1.) After I drop him off at school Monday morning, I walk back to the metro to catch the 45 train home. A man with stale coffee breath and more lines etched in his face than years I’ve been here won’t take my silence as rejection and stands too close. I forgot my pocketknife at home. As he continues flirting, I inch towards the rails, past the warning lights. I told Q I’d miss him at school today. He said “Don’t worry, I’ll see you soon.” The train is coming. I step back.
2.) Tuesday we listen to the news on the radio. Marissa Alexander looks at a possible twenty years for shooting into the ceiling as warning to her abusive husband. Q waits for a pause in the report to state, “That’s not right.” I agree as he continues, “No one should ever be punished for protecting themselves.” He makes sure he has my full attention when he finishes: “She shouldn’t have had to protect herself in the first place.” I’m not sure he’s talking about Marissa anymore.
3.) When I tell him, “There’s no point in sending kids to their rooms as punishment cause they have everything they could possibly want in there.” he begs me: “Please don’t send me there when you’re upset. Locking me in my room makes me feel like you’re throwing me away.”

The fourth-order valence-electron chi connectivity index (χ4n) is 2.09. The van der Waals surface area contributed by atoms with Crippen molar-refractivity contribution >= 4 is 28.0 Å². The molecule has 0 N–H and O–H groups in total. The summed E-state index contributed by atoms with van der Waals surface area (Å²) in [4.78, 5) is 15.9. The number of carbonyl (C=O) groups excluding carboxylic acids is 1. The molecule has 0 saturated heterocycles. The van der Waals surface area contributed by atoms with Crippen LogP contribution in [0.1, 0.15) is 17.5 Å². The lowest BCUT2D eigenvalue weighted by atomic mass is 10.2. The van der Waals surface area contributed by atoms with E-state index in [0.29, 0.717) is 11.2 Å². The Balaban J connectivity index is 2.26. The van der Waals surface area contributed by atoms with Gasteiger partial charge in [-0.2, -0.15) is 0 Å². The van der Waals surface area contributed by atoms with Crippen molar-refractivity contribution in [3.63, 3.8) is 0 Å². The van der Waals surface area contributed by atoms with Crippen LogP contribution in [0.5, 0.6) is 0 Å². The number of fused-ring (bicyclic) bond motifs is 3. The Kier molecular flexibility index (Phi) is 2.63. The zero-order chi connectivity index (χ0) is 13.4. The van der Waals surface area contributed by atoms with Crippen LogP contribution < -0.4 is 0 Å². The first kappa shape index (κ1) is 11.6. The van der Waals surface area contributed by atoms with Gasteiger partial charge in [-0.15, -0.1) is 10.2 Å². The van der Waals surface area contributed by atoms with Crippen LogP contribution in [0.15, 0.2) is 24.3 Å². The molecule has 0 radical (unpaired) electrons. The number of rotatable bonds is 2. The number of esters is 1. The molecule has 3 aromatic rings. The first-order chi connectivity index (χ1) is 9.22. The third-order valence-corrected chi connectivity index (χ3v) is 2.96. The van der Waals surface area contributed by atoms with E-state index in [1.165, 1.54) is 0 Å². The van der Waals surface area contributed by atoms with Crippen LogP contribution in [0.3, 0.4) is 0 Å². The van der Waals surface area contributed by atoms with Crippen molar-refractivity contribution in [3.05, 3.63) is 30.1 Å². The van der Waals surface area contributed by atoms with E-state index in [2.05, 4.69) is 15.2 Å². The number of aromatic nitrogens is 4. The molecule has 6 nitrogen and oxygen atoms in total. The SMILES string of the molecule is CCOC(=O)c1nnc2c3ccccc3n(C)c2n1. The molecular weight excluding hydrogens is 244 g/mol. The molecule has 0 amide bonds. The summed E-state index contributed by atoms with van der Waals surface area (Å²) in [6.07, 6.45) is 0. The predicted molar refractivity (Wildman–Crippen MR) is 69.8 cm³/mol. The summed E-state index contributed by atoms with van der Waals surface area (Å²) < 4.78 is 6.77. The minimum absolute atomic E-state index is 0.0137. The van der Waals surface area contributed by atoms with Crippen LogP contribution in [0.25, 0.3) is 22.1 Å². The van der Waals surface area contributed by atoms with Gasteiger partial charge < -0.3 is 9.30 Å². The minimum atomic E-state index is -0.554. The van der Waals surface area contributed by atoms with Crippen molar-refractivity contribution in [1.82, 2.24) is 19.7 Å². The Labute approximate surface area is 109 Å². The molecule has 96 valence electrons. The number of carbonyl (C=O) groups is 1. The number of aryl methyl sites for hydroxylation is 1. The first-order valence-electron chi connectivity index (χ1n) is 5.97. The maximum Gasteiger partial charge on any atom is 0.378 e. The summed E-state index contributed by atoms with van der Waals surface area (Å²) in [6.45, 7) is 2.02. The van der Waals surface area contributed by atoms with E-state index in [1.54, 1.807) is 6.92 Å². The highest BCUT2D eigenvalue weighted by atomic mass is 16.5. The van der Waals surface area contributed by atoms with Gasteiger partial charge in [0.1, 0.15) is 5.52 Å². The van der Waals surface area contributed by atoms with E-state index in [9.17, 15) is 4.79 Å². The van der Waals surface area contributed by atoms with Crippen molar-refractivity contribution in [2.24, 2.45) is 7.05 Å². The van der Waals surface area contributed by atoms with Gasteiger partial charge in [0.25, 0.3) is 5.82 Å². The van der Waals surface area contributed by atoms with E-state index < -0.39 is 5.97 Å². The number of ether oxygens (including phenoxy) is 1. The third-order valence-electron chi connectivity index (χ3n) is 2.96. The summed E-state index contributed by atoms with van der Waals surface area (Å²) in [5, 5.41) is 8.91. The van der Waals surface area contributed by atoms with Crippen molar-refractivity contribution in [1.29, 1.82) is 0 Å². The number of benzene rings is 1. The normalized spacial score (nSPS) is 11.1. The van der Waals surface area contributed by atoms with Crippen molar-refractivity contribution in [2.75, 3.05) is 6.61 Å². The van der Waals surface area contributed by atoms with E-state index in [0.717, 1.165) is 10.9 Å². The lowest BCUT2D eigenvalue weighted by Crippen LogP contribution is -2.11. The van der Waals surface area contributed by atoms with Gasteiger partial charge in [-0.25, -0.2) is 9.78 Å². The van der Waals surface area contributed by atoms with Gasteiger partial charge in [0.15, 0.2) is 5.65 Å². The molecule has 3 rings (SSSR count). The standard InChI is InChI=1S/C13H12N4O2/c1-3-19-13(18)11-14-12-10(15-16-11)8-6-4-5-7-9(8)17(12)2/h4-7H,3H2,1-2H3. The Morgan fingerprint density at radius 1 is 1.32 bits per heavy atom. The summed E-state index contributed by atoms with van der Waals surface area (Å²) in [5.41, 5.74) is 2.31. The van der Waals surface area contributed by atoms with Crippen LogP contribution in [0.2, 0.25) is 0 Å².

4.) Thursday he won’t apologize to Mr. Sol after telling him he’s glad his son, Jake, is at home sick today. I apologize for him. After Mr. Sol leaves, Q says, “Jake isn’t nice. I’m not sorry he won’t hit me today.”
5.) Q stays under the covers Friday morning even after I yell “IT’S TIME TO GO!” Q thinks the dead are sleeping. He won’t get up unless his great grandfather gets up too.
6.) On Saturday, Q asks about you, Grace. I tell him that the boy you’re with holds your heart, I still have to ask to hold your hand. Q thinks for a moment, then shakes his head no. He tells me,“her eyes like you best.”
7.) After Sunday’s sermon, after everyone politely hurries out of church for Sunday brunch, I kneel in the pews. beg God to unbroke
me. After a few minutes, Q kneels beside.
with love because he knows I can’t remember how.
By A. Tony Jerome
A. Tony Jerome is a twenty one year old explosion of messes. They are queer black writer that was published in a book about how horses heal (Wild at Heart by Heather Kirby), and has work that can be found on theEEEL. Fun facts: they tied a pillowcase to their back and tried to fly after seeing Sky High, their mantra can be found in Wreck-It Ralph, The Babadook, or Orphan Black (depending on the day) and they’re terrified of mostly everything but art makes the fear easier to hold.